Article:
The data and stories that Gill and Wilson compiled about the prisoners are important historical research that sheds light on what they went through, Bengel said. “Their work will be available to our visitors and audiences to learn more about the history of New-Gate,” she said. “We have a limited amount of time with each visitor, so giving them the opportunity to explore further online and have the information approved by us is very valuable.”

Bengel added that this project benefits both the students and the museum. “Research on location adds to students’ educational experiences because they are able to apply their research and directly benefit the public,” she said. “They can know that their work will survive them and benefit the museum and our visitors. I hope this gives them a sense of accomplishment and responsibility for their research and the skills they are learning at Trinity.

In another part of the summer project, Gill and Wilson worked with the Professor of Public Policy and Law Practice Glenn W. Falk study the history of American prisons and the roots of mass incarceration.

Humanizing history at the former New-Gate Jail
Zoë Gill ’23 and Madison Wilson ’23 are working on research for their Public Humanities Collaborative project.

Wilson said: “We are helping with research on the Van Wormer brothers, three young men imprisoned and executed in Dannemora, New York, in 1903, and Anthony Spitzka, a scientist who believed the death penalty should be changed from hanging to the electric chair. ”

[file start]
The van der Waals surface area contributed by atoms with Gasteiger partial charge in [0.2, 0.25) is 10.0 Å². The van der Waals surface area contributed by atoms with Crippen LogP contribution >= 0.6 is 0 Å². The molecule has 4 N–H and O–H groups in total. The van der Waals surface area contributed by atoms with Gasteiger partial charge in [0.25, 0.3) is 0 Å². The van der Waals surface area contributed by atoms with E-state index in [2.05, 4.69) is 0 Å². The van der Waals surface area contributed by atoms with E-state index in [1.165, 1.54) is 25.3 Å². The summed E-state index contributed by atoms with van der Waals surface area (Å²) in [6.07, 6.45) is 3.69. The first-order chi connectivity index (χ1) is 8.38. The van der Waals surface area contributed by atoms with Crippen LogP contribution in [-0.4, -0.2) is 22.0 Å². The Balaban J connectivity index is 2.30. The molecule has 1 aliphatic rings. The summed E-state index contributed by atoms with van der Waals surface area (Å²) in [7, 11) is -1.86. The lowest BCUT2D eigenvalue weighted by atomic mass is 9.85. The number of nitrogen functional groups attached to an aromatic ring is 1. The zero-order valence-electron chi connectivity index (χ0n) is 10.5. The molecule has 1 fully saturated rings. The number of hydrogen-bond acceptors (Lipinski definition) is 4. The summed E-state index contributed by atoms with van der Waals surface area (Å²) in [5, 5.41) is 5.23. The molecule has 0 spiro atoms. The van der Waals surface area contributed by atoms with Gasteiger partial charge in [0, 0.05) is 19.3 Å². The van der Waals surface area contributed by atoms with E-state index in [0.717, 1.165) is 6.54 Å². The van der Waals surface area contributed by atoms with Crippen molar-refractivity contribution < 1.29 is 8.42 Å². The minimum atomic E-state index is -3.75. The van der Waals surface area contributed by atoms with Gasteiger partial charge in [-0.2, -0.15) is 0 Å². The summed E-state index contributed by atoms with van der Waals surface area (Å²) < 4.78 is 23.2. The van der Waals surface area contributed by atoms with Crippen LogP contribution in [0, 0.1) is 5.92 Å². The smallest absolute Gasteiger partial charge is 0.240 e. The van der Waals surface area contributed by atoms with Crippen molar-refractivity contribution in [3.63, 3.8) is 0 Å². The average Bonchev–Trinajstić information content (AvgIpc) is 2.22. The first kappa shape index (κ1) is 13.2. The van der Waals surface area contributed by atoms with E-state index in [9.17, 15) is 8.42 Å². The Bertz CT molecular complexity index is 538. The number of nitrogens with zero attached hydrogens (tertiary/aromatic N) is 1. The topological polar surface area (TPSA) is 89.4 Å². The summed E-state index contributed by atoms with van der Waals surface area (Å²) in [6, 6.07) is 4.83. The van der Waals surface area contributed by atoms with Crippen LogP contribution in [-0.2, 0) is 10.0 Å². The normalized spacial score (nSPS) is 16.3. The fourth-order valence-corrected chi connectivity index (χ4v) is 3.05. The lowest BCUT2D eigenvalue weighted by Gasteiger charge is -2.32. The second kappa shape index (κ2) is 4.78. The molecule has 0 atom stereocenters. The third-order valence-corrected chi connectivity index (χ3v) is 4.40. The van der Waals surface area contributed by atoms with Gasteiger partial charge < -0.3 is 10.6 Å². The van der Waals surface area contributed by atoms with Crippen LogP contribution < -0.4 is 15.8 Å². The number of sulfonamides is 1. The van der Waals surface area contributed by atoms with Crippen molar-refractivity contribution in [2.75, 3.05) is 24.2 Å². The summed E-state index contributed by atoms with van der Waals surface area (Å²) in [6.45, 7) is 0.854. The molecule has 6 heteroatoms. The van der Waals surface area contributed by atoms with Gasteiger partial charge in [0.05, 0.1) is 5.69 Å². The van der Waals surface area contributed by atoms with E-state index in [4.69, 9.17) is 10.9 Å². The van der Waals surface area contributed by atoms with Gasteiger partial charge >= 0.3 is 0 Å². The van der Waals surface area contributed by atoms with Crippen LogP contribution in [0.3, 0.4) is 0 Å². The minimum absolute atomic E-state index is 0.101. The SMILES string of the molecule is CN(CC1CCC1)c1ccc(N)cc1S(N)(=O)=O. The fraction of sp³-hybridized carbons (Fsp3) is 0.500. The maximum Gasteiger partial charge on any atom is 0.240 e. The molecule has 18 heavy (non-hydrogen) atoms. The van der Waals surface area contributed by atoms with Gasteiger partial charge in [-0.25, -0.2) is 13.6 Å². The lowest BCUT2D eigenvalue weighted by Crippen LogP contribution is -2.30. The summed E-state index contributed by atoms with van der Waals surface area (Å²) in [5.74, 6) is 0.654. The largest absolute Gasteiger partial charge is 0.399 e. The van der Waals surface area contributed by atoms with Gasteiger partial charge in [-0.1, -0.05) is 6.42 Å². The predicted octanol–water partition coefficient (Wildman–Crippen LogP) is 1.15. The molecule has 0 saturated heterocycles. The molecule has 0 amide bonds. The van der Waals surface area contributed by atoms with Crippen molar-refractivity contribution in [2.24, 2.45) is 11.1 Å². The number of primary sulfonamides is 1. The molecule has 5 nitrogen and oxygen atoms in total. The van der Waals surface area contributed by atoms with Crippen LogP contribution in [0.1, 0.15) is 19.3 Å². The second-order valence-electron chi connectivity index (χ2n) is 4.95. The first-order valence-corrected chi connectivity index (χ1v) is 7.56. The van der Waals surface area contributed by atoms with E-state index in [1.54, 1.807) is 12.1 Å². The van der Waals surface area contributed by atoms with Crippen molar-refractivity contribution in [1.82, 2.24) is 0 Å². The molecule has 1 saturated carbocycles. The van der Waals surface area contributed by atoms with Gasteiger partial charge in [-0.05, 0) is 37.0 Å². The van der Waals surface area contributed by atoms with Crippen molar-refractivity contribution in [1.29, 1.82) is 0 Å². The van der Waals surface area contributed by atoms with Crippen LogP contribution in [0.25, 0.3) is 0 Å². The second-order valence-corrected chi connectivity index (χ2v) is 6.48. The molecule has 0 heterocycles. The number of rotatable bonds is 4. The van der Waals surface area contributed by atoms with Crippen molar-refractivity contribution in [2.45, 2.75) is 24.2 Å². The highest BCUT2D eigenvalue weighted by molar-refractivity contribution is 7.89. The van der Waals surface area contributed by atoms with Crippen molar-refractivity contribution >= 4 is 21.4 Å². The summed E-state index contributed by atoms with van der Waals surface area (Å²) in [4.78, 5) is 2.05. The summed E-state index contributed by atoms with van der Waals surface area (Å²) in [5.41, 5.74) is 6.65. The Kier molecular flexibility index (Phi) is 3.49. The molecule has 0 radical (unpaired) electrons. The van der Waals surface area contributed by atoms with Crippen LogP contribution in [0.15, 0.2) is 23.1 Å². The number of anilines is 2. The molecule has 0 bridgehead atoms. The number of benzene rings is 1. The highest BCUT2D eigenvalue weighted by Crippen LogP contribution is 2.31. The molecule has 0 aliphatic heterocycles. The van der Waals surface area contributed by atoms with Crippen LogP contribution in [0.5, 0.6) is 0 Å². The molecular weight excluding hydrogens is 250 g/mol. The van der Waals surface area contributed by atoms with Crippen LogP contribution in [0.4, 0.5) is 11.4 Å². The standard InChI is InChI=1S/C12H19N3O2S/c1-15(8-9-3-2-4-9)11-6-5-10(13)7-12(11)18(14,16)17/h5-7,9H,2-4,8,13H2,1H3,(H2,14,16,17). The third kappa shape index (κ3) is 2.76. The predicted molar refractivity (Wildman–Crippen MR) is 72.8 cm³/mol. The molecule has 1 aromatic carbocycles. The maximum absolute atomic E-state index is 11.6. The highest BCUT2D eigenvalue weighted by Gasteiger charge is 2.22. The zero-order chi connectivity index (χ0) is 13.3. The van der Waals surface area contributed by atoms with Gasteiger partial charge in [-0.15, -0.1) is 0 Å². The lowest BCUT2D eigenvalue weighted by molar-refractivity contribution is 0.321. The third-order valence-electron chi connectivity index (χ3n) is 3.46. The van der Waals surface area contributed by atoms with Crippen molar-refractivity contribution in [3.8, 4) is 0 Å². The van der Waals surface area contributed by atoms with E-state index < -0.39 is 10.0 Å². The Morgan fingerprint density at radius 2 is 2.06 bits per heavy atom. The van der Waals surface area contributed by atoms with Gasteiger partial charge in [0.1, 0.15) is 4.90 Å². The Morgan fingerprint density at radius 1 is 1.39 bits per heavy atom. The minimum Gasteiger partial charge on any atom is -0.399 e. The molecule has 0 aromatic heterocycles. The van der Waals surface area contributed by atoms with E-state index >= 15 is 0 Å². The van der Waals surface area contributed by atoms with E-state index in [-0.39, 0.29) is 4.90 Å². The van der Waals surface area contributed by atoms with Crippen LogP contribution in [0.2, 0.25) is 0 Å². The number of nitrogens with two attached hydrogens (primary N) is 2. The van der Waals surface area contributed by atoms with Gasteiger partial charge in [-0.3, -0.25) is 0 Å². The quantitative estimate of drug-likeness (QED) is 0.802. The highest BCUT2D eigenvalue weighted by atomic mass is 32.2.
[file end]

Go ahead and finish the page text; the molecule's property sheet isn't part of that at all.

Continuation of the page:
For Falk, research at New-Gate represents the intersection of his interests in law and history. “I was a special public defender, so I spent a lot of time in jail,” he said. “With this project, I am looking for the origins of the various problems of mass incarceration and racism and the overly punitive nature of our system. The Public Humanities Collaborative allows me to expand my teaching and introduce students to this type of work, and it also helps this local institution.

This is the second summer that Falk has worked with Trinity students at New-Gate on this PHC project. “Part of a liberal arts education is understanding law as part of a whole range of human activities,” he said. “This project unites the present and the past, and it provides insight into the public policy and legal issues that we still face today. Being able to visit the actual prison, you appreciate more what the real experience of being incarcerated is like. It helps build a strong legal background when you can go beyond reading a court decision in a classroom. I think it inspires some people to pursue a career in the criminal justice system or in the legal profession when you can be directly involved in that way with documents and with the physical site. It adds to the intellectual experience immeasurably.

To continue his summer work, Gill plans to write a senior thesis, supervised by Falk, on the evolution of capital punishment. Gill has previously interned with the Innocence Project and hopes to attend law school after Trinity. “This summer has clarified that criminal justice is a path that interests me,” she said.

Wilson plans to pursue an independent study to continue this project in the spring. Wilson said: “It gave me a chance to combine my two interests working in a museum and in the legal system. A career in museum law is something I would see myself in.